Synectics has unveiled details of its new COEX™ 4K camera range. The launch makes Synectics the first technology specialist to guarantee +70°C certification and 4K capabilities for fixed, PTZ, and TriMode models. The COEX range offers the most comprehensive suite of camera stations on the market for hazardous-area (and safe-area) applications. The global provider has a well-established reputation for specialist camera technology innovation based on customer-focused design, pioneering the world's first explosion-proof (Ex certified) thermal camera in 2002. Improved situational awareness Recent announcement reinforces Synectics' position as the first manufacturer to offer a hazardous-area 4K TriMode camera station (colour, mono, and thermal imaging in one housing) certified to operate in temperatures up to +70°C and with enhanced cybersecurity. “Our latest COEX 4K camera stations deliver exceptional image quality, which means users can zoom much further into an area of interest than ever before. This capability provides a greater level of interrogation of live and recorded footage with precise, crisp detail reducing the risk of missing vital information. Another benefit of the new 4K camera range is that it also delivers improved situational awareness across a more comprehensive coverage area than HD, providing sharp image quality for critical monitoring,” stated Darren Alder, Divisional Director for Oil & Gas at Synectics. International certification standards This announcement demonstrates our commitment to customer requirement" "We've served the oil and gas industry for over 30 years and appreciate the importance that product reliability, certification standards, and longevity have for our customers. That's why we test every product before despatch and offer factory acceptance testing as part of our project services.” Jamie Donald, Product Manager — COEX, at Synectics commented, "This announcement demonstrates our commitment to customer requirements and how we develop, test, and bring to market camera solutions that deliver the exceptional image quality, technology innovation, and specification flexibility we know the market demands." "We devote a great deal of R&D investment and attention to ensuring our COEX portfolio meets international certification standards, particularly for the temperature range our products meet. We are also thrilled to bring other new features and functionality to our 4K product range," continued Donald. Video management systems The new COEX camera range delivers outstanding image clarity, audio support, region of interest encoding, and cybersecurity essentials, including 802.1x port-based network access control, HTTPS web interface, and encrypted media streaming. Fully compliant with ONVIF Profile S and T requirements, they integrate seamlessly with existing video management systems, including Synergy, and provide advanced video streaming options. Synectics' COEX 4K cameras also offer advanced, simultaneous multi-streaming of footage in H.264 and H.265 encoding formats providing triple-stream for 4K and quad-stream for TriMode variants. This feature has some compelling benefits for customers seeking to maximise bandwidth and minimise storage costs. "It means, for example, that H.264 can be used for live streaming, with H.265 for high-quality recording with reduced storage", explained Donald. "For large-scale projects, this is hugely beneficial.” Future technology requirements Customers can take advantage of our 4K camera portfolio now to prepare for future technology requirements" "With the 4K model, the third stream can be beneficial as an additional stream for remote viewing where low bandwidth constraints are present such as radio links. This is just an example of one of the deployment scenarios.” "Customers can take advantage of our 4K camera portfolio now to prepare for future technology requirements. Our 4K models can encode at lower image resolutions such as 1080p H.264 until onsite hardware is 4K/H.265 ready. This capability is an important advantage and reflects our focus on future proofing solutions for customers." Offshore marine vessels All COEX camera stations, including the new 4K models, are manufactured from corrosion proof, electro-polished 316L stainless steel, and are performance tested before dispatch at Synectics' dedicated UK facilities. With a certification temperature range from -55°C to +70°C, they provide continuous, reliable image capture in all lighting, weather, and operational conditions. Synectics' COEX camera stations are used in over 50 countries to secure and safeguard oil and gas assets operating in extreme conditions — from refineries, plants, and pipelines to offshore marine vessels and platforms. Projects protected by COEX cameras include the gas-to-liquids plant and the most sizeable floating liquefied natural gas facility ever built.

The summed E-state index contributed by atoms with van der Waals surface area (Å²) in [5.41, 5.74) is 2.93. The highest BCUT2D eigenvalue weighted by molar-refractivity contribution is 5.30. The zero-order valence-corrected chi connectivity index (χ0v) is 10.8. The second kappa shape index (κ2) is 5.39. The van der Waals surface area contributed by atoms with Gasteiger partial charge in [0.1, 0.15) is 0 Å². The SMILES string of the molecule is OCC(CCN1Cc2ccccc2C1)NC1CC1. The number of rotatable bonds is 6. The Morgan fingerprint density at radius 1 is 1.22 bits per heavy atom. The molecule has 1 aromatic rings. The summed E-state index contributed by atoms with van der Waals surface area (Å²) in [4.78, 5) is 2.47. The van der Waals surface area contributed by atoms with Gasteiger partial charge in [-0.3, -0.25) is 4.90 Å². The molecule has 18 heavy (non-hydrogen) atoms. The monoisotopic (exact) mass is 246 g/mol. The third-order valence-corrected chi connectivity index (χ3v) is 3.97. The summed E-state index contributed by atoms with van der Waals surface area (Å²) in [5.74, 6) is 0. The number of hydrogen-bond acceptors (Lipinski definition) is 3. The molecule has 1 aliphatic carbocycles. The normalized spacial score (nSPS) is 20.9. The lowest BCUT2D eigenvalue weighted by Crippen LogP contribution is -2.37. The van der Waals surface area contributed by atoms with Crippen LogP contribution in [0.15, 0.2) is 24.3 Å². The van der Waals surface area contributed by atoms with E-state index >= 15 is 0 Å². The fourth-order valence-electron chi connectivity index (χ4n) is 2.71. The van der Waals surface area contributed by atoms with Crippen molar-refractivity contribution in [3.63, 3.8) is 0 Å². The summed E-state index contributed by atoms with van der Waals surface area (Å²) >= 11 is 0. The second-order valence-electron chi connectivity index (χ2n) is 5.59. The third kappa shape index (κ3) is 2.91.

GeoVision has announced the release of its GV-Decoder Box Ultra, a compact, easy-to-install video decoder that allows digital monitors to display live views from ONVIF IP cameras. GV-Decoder Box Ultra Optimised for decoding H265 and H264 video streams, GV-Decoder Box Ultra supports displaying 64 IP videos in sequence or in 4, 6, 8 and 9 matrix view. The security administrator can monitor live events, take snapshots when necessary, and pause a channel when any event or incident occurs. GV‐Joystick V2 can be installed to control speed dome cameras if needed. GeoVision Decoder Box Ultra offers a cost-effective way of displaying live videos on a screen without the need of a PC. Key features include: 4K UHD TV HDMI video decoder Decode up to 64 IP streaming Sequence view and Matrix 4/6/8/9 PTZ control with GV-Joystick V2 (optional) Auto-discover ONVIF IP camera Integrated GeoVision solutions Integrated in GeoVision solutions Together with GV-Mobile Server, GV-Decoder Box Ultra can display fish-eye image in Quad, 360° and Dual 180° views. The motion matrix feature also provides live view pop-ups upon motion events only. With GV-Control Centre, live views from IP cameras can be projected through GV-Decoder Box Ultra directly onto a monitor. It is an ideal solution for assigning video channels to security posts with no PC.